Despite concerns raised during the consultation, ESMA’s stance remains that a third party entity (such as an administrator) which carries out the calculation of the NAV of an AIF is not considered to be an “external valuer”, if it does not provide valuations for individual assets but instead incorporates values which are obtained from the AIFM, pricing sources or the external valuer(s) into the calculation process. This unfortunately means the Directive’s investor protection requirements relating to independent valuers do not apply equally to such administrators or other entities in these circumstances.
The Directive requires AIFM to ensure a single depositary is appointed for each AIF managed. It lists the functions depositaries must perform, including but not limited to cash flow monitoring; safekeeping of assets of the AIF or the AIFM acting for the AIF; and oversight duties relating to subscriptions, redemptions and valuation, due diligence and segregation. Fortunately, the Advice does not maintain previous proposals that the depositary mirror all AIF cash flows on a real time basis. Instead, to ensure the AIF’scash flows are properly monitored, the depositary should at least carry out specified oversight, review and monitoring tasks.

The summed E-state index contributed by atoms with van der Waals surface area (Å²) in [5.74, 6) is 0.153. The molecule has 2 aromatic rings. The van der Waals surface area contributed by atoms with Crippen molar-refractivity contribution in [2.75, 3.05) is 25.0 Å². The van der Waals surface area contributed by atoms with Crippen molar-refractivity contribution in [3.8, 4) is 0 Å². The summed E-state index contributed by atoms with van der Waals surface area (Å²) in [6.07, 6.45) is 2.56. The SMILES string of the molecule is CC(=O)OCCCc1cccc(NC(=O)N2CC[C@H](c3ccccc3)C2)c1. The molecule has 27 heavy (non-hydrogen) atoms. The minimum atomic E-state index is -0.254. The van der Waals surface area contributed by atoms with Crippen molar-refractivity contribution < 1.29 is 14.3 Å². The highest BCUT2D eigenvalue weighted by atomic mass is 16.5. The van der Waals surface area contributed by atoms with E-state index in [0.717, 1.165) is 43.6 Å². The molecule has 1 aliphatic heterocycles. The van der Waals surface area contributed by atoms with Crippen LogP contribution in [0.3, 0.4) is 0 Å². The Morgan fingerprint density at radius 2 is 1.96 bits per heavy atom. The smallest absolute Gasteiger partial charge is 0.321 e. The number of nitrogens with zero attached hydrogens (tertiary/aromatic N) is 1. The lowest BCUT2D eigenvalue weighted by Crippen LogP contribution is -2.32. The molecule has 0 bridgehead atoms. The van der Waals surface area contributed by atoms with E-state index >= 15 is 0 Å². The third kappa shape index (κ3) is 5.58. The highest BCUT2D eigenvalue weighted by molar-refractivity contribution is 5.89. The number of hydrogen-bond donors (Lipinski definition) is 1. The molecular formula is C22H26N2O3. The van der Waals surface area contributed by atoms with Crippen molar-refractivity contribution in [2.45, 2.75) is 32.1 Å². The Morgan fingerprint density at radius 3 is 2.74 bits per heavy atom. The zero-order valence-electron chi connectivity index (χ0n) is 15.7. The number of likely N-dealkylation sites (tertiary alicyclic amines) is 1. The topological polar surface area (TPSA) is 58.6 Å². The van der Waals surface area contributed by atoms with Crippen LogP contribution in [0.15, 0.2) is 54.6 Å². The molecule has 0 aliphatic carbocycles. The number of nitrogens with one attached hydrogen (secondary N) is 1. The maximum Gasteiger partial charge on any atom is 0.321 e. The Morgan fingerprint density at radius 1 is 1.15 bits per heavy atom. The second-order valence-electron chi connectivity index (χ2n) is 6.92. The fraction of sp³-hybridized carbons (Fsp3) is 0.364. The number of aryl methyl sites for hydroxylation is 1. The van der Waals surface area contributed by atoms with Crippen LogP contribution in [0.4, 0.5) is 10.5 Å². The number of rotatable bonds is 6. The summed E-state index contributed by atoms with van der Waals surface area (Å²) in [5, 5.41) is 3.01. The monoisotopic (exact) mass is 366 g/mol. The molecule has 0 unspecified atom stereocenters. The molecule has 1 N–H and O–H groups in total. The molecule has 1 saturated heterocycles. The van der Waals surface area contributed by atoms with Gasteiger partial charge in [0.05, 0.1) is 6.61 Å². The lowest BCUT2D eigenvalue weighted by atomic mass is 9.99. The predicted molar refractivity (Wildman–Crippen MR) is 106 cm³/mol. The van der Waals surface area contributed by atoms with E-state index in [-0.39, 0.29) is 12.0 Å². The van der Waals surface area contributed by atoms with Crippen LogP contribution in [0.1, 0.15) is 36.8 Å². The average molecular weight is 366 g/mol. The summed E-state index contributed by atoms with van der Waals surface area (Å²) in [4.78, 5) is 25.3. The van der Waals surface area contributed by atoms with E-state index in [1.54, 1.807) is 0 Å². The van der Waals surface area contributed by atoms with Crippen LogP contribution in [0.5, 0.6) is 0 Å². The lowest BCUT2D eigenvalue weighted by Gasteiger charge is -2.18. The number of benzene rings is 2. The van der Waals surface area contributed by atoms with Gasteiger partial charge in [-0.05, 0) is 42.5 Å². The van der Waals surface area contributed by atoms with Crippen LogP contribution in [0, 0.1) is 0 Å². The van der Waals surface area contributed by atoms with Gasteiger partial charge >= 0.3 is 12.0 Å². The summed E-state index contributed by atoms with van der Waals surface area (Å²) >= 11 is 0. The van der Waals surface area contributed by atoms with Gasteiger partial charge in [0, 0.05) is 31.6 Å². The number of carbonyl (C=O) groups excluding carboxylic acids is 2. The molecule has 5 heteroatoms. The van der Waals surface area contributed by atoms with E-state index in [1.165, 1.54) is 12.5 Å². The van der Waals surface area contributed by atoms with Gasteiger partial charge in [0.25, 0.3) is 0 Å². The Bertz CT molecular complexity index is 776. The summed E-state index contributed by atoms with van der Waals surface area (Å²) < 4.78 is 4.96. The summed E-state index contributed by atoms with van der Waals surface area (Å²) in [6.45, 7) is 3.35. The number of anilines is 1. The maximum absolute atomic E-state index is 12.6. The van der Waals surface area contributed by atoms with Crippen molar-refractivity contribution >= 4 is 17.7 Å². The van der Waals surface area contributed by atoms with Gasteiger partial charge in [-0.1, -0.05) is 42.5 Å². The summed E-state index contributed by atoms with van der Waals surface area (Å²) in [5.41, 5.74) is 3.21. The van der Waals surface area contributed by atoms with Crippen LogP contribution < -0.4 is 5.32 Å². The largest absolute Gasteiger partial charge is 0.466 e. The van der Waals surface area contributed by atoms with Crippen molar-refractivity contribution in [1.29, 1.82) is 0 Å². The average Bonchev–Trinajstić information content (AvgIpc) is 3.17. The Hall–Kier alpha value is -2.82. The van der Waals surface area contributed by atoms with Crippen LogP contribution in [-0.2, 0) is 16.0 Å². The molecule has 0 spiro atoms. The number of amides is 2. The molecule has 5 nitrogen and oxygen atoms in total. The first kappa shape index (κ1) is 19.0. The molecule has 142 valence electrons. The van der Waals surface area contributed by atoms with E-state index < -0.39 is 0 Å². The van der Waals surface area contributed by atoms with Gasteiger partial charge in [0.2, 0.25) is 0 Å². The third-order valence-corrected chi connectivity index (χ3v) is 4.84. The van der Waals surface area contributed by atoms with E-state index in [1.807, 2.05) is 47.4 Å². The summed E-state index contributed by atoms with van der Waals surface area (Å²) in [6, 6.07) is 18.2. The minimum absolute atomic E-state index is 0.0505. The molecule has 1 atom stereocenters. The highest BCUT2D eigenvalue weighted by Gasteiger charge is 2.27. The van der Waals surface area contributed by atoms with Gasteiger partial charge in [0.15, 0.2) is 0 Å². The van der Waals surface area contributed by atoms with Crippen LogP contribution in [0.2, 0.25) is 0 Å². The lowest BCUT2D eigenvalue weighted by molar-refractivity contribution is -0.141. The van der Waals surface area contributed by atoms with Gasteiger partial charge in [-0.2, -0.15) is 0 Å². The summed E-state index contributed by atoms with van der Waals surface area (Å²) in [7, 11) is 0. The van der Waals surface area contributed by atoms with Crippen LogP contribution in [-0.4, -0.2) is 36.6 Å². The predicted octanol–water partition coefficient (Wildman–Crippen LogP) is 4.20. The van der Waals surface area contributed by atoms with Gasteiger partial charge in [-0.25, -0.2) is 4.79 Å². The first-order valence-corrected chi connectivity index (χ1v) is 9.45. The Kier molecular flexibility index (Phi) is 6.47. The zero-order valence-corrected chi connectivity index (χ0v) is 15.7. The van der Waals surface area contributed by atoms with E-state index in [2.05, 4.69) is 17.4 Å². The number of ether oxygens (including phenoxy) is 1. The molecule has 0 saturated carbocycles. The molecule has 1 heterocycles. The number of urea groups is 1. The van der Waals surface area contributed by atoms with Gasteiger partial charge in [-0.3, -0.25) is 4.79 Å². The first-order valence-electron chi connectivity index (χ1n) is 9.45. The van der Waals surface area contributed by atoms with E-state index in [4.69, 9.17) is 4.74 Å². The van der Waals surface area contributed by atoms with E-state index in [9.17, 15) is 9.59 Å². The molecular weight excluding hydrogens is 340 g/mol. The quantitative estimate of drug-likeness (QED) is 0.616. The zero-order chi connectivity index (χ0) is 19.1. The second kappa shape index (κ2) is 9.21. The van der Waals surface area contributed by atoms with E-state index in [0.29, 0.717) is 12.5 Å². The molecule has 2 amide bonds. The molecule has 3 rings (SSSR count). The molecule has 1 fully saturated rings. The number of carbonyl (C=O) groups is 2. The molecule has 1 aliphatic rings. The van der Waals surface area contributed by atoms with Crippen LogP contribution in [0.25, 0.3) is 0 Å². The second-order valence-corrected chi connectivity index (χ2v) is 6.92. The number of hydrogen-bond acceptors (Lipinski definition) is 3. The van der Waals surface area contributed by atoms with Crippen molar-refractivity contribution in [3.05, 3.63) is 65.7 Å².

The depositary liability regime is one of the most controversial issues which ESMA has had to deal with. The depositary is only liable for losses other than losses of financial instruments held in custody if these result from its negligent or intentional failure to perform its obligations.
However, where financial instruments held in custody are lost, the depositary is obliged to return identical financial instruments or the corresponding amount to the fund (or the AIFM on its behalf) without undue delay. This liability is subject to an exception where the depositary can prove that the loss resulted from an external event beyond its reasonable control, the consequences of which would have been unavoidable despite all reasonable efforts to the contrary.